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Marlon Williams Is Poised for a Big Senior Season in 2020

Williams emerged as a major threat to defenses in the final seven games of 2019

UCF WR Marlon Williams
UCF WR Marlon Williams
Photo: Derek Warden

UCF Knights WR Marlon Williams really broke out in the final seven games of the 2019 season - something that was due to happen once he was given the opportunity.

Williams, who will be a senior in 2020, played his true freshman season under Scott Frost. On a team that featured receiving options such as Tre’quan Smith, Jordan Akins, Gabe Davis (then also a freshman), Dredrick Snelson, Jordan Franks, Michael Colubiale, and Otis Anderson, Williams still finished 7th on the team in receptions and made a significant impact.

Marlon Williams’ 2017 Stats

Depth of Pass Targets Catches Drops Succesful Plays Success % Success Rate % On Catches only YBC YBC/Rec YAC YAC/Rec YAR YAR/Rec
Depth of Pass Targets Catches Drops Succesful Plays Success % Success Rate % On Catches only YBC YBC/Rec YAC YAC/Rec YAR YAR/Rec
-5 to LOS 4 4 0 4 100.00% 100.00% 33 8.25 8 2 41 10.25
1-5 3 3 0 3 100.00% 100.00% 2 0.67 16 5.33 18 6
6-10 5 2 1 2 40.00% 100.00% 0 0 0 0 0 0
11-15 2 1 0 1 50.00% 100.00% 1 1 0 0 1 1
16-20 3 3 0 3 100.00% 100.00% 2 0.67 11 3.67 13 4.33
21+ 4 2 2 2 50.00% 100.00% 12 6 6 3 18 9
Total 21 15 3 15 71.43% 100.00% 50 3.33 41 2.73 91 6.07

Williams actually had 17 receptions (my data doesn’t include the FIU and Austin Peay games from that season), but regardless his production as a true freshman was evident.

He led the receivers in yards after contact and success rate.

Heading into 2018, I expected Williams to gain a bigger role. He showed how effective he was in a limited (but expected) role as a freshman.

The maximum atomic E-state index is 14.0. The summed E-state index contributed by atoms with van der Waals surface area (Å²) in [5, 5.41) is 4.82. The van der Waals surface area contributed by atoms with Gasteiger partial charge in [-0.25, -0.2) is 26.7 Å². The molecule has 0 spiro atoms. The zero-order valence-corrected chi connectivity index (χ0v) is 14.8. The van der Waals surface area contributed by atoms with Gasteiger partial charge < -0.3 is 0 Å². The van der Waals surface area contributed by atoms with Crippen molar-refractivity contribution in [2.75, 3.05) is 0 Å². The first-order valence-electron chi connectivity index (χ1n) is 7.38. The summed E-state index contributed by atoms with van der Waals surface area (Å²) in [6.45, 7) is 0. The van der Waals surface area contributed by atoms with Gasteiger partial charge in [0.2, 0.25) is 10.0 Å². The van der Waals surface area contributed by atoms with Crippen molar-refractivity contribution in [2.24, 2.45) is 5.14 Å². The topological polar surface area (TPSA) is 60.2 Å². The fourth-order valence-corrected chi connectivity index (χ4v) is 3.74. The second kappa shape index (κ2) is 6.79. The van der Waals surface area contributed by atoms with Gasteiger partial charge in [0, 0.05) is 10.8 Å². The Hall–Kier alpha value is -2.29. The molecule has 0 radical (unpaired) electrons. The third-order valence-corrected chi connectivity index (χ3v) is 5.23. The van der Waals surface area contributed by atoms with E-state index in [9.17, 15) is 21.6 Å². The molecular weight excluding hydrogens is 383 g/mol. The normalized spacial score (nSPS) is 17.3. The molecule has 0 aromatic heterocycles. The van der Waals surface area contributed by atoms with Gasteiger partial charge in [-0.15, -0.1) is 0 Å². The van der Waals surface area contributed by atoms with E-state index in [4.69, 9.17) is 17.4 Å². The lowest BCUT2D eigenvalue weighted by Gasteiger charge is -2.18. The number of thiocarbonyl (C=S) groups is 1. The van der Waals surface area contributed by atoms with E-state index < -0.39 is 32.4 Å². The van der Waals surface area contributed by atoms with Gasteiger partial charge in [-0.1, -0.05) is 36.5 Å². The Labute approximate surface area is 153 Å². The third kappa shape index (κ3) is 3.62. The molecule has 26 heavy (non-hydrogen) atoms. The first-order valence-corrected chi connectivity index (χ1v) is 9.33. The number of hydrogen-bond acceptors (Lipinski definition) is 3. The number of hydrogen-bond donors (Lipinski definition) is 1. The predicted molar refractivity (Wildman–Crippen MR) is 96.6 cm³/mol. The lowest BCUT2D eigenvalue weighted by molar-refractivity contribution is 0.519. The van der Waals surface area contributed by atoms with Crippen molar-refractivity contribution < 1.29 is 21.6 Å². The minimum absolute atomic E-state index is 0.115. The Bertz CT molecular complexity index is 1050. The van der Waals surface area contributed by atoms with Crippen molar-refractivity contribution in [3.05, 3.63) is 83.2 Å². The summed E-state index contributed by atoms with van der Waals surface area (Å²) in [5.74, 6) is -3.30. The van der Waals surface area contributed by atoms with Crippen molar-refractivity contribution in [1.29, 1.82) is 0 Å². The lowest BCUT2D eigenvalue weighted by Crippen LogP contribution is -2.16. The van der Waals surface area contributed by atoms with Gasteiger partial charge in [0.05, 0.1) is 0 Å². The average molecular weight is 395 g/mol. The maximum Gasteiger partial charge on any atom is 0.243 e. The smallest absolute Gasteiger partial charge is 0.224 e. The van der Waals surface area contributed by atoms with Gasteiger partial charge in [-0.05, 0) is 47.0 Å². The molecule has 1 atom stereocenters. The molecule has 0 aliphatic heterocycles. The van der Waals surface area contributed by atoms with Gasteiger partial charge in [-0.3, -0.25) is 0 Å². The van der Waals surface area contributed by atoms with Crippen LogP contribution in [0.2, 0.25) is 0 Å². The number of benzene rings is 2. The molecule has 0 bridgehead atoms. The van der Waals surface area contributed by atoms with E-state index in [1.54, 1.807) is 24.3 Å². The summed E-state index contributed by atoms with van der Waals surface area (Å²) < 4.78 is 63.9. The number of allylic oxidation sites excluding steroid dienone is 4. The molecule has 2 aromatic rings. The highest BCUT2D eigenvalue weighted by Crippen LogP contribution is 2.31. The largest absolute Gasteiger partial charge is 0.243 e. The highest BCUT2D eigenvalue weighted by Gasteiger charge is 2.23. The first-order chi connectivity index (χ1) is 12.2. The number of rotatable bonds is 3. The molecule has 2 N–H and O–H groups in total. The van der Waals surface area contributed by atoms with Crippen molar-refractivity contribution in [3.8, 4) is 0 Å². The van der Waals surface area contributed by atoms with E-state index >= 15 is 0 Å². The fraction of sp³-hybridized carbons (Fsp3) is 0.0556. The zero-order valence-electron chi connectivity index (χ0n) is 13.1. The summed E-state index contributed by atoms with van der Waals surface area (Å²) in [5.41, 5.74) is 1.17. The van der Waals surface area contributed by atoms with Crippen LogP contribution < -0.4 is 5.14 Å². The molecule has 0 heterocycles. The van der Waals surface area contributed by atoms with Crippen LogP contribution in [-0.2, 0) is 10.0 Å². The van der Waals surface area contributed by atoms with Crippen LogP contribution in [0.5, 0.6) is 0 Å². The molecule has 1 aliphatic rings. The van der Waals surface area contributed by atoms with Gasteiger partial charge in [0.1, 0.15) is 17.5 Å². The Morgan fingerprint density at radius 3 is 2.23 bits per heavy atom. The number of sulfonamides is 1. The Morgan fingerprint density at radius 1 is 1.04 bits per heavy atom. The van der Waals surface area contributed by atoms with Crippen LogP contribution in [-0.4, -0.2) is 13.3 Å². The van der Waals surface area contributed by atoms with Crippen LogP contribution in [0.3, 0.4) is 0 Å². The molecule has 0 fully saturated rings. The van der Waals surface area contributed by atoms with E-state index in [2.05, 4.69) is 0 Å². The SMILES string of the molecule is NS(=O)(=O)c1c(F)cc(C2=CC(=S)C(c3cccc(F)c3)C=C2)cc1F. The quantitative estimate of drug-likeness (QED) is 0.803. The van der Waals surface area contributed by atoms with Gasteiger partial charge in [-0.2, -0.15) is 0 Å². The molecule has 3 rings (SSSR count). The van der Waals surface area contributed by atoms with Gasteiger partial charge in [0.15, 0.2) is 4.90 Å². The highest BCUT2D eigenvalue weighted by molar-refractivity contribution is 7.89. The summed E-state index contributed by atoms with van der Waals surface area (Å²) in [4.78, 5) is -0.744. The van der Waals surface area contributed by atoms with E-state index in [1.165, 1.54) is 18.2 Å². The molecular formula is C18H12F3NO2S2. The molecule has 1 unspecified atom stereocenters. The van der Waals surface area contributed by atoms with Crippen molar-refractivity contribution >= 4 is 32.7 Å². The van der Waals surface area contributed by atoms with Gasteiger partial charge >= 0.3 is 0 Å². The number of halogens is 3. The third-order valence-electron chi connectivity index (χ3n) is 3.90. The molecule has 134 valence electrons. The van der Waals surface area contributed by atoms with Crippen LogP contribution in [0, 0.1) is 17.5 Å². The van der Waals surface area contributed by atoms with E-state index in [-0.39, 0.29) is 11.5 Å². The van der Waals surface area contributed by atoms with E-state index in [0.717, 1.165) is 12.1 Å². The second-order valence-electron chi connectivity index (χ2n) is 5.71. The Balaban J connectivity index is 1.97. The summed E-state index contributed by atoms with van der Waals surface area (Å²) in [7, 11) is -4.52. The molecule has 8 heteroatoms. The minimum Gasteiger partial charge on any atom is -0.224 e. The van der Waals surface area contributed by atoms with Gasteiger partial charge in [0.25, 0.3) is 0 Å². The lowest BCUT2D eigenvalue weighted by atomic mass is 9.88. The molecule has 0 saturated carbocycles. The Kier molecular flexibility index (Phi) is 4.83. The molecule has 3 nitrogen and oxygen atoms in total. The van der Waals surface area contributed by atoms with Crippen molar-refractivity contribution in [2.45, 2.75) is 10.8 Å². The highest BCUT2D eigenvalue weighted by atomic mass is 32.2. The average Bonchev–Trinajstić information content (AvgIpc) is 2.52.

However, if you look at his sophomore season table:

Marlon Williams’ 2018 Stats

Depth of Pass Targets Catches Drops Succesful Plays Success % Success Rate % On Catches only YBC YBC/Rec YAC YAC/Rec YAR YAR/Rec
Depth of Pass Targets Catches Drops Succesful Plays Success % Success Rate % On Catches only YBC YBC/Rec YAC YAC/Rec YAR YAR/Rec
-5 to LOS 4 4 0 4 100.00% 100.00% 33 8.25 8 2 41 10.25
1-5 3 3 0 3 100.00% 100.00% 2 0.67 16 5.33 18 6
6-10 5 2 1 2 40.00% 100.00% 0 0 0 0 0 0
11-15 2 1 0 1 50.00% 100.00% 1 1 0 0 1 1
16-20 3 3 0 3 100.00% 100.00% 2 0.67 11 3.67 13 4.33
21+ 4 2 2 2 50.00% 100.00% 12 6 6 3 18 9
Total 21 15 3 15 71.43% 100.00% 50 3.33 41 2.73 91 6.07

You’ll notice only one more target, but still insanely high production with a ~63% success rate.

Now, UCF still had Davis, Snelson, and Tre Nixon at WR, so still a ton of talent, but with a guy as versatile as Williams it was tough to see him not get that opportunity bump that he probably deserved.

With Snelson leaving early for the draft, the slot position was now seemingly wide open for Williams in 2019.

Halfway through the season, Williams was finally given the opportunity to consistently produce for UCF’s offense and the numbers that would follow were incredible.

If you look at Marlon’s passing play splits, they’re staggering.

Prior to the ECU game, Marlon was only on the field for 42.6% of pass plays. From ECU on, he was on the field for 86.5% of pass plays. His snap rate essentially doubled half way through the season.